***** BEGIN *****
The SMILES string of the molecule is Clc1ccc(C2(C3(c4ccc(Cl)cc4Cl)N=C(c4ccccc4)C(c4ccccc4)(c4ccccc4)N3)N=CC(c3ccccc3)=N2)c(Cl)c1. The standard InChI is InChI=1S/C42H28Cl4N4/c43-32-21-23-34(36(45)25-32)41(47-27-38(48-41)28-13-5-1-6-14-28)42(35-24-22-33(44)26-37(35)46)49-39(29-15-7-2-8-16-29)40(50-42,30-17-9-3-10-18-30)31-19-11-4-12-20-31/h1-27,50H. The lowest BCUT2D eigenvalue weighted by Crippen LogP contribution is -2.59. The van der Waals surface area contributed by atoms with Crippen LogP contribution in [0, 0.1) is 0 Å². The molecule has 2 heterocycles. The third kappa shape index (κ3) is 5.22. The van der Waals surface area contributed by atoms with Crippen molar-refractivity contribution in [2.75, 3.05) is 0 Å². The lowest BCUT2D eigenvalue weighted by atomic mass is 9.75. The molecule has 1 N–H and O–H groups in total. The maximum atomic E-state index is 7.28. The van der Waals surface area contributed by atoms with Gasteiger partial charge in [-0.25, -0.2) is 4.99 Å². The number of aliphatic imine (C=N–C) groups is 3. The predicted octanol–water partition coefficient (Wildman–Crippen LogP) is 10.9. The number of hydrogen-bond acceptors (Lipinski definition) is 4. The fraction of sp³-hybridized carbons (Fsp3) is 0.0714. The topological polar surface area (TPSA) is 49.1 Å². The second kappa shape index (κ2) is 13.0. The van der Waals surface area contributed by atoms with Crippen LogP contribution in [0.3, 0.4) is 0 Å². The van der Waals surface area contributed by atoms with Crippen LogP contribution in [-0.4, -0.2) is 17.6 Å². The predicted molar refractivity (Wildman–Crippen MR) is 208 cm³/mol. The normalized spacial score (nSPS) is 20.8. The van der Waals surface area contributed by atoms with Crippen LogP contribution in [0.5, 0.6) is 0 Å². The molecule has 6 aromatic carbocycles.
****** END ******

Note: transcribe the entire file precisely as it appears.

The SMILES string of the molecule is Clc1ccc(C2(C3(c4ccc(Cl)cc4Cl)N=C(c4ccccc4)C(c4ccccc4)(c4ccccc4)N3)N=CC(c3ccccc3)=N2)c(Cl)c1. The standard InChI is InChI=1S/C42H28Cl4N4/c43-32-21-23-34(36(45)25-32)41(47-27-38(48-41)28-13-5-1-6-14-28)42(35-24-22-33(44)26-37(35)46)49-39(29-15-7-2-8-16-29)40(50-42,30-17-9-3-10-18-30)31-19-11-4-12-20-31/h1-27,50H. The lowest BCUT2D eigenvalue weighted by Crippen LogP contribution is -2.59. The van der Waals surface area contributed by atoms with Crippen LogP contribution in [0, 0.1) is 0 Å². The molecule has 2 heterocycles. The third kappa shape index (κ3) is 5.22. The van der Waals surface area contributed by atoms with Crippen molar-refractivity contribution in [2.75, 3.05) is 0 Å². The lowest BCUT2D eigenvalue weighted by atomic mass is 9.75. The molecule has 1 N–H and O–H groups in total. The maximum atomic E-state index is 7.28. The van der Waals surface area contributed by atoms with Gasteiger partial charge in [-0.25, -0.2) is 4.99 Å². The number of aliphatic imine (C=N–C) groups is 3. The predicted octanol–water partition coefficient (Wildman–Crippen LogP) is 10.9. The number of hydrogen-bond acceptors (Lipinski definition) is 4. The fraction of sp³-hybridized carbons (Fsp3) is 0.0714. The topological polar surface area (TPSA) is 49.1 Å². The second kappa shape index (κ2) is 13.0. The van der Waals surface area contributed by atoms with Crippen LogP contribution in [0.3, 0.4) is 0 Å². The van der Waals surface area contributed by atoms with Crippen LogP contribution in [-0.4, -0.2) is 17.6 Å². The predicted molar refractivity (Wildman–Crippen MR) is 208 cm³/mol. The normalized spacial score (nSPS) is 20.8. The van der Waals surface area contributed by atoms with Crippen LogP contribution in [0.5, 0.6) is 0 Å². The molecule has 6 aromatic carbocycles.